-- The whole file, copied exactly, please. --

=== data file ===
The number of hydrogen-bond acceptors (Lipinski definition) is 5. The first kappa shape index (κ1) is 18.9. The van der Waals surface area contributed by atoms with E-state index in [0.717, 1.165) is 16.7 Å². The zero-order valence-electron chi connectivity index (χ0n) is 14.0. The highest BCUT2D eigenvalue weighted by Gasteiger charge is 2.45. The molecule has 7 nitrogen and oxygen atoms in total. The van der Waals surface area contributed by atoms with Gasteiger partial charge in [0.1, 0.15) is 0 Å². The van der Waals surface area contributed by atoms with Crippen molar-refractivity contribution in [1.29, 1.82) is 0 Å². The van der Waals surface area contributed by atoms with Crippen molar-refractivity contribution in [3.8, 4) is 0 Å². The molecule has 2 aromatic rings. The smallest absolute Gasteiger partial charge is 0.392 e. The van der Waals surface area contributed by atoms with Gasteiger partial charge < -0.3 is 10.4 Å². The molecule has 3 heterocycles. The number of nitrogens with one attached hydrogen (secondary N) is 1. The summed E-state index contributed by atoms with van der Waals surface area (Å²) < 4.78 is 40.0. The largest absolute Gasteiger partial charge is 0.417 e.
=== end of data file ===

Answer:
The number of hydrogen-bond acceptors (Lipinski definition) is 5. The first kappa shape index (κ1) is 18.9. The van der Waals surface area contributed by atoms with E-state index in [0.717, 1.165) is 16.7 Å². The zero-order valence-electron chi connectivity index (χ0n) is 14.0. The highest BCUT2D eigenvalue weighted by Gasteiger charge is 2.45. The molecule has 7 nitrogen and oxygen atoms in total. The van der Waals surface area contributed by atoms with Gasteiger partial charge in [0.1, 0.15) is 0 Å². The van der Waals surface area contributed by atoms with Crippen molar-refractivity contribution in [1.29, 1.82) is 0 Å². The van der Waals surface area contributed by atoms with Crippen molar-refractivity contribution in [3.8, 4) is 0 Å². The molecule has 2 aromatic rings. The smallest absolute Gasteiger partial charge is 0.392 e. The van der Waals surface area contributed by atoms with Gasteiger partial charge < -0.3 is 10.4 Å². The molecule has 3 heterocycles. The number of nitrogens with one attached hydrogen (secondary N) is 1. The summed E-state index contributed by atoms with van der Waals surface area (Å²) < 4.78 is 40.0. The largest absolute Gasteiger partial charge is 0.417 e.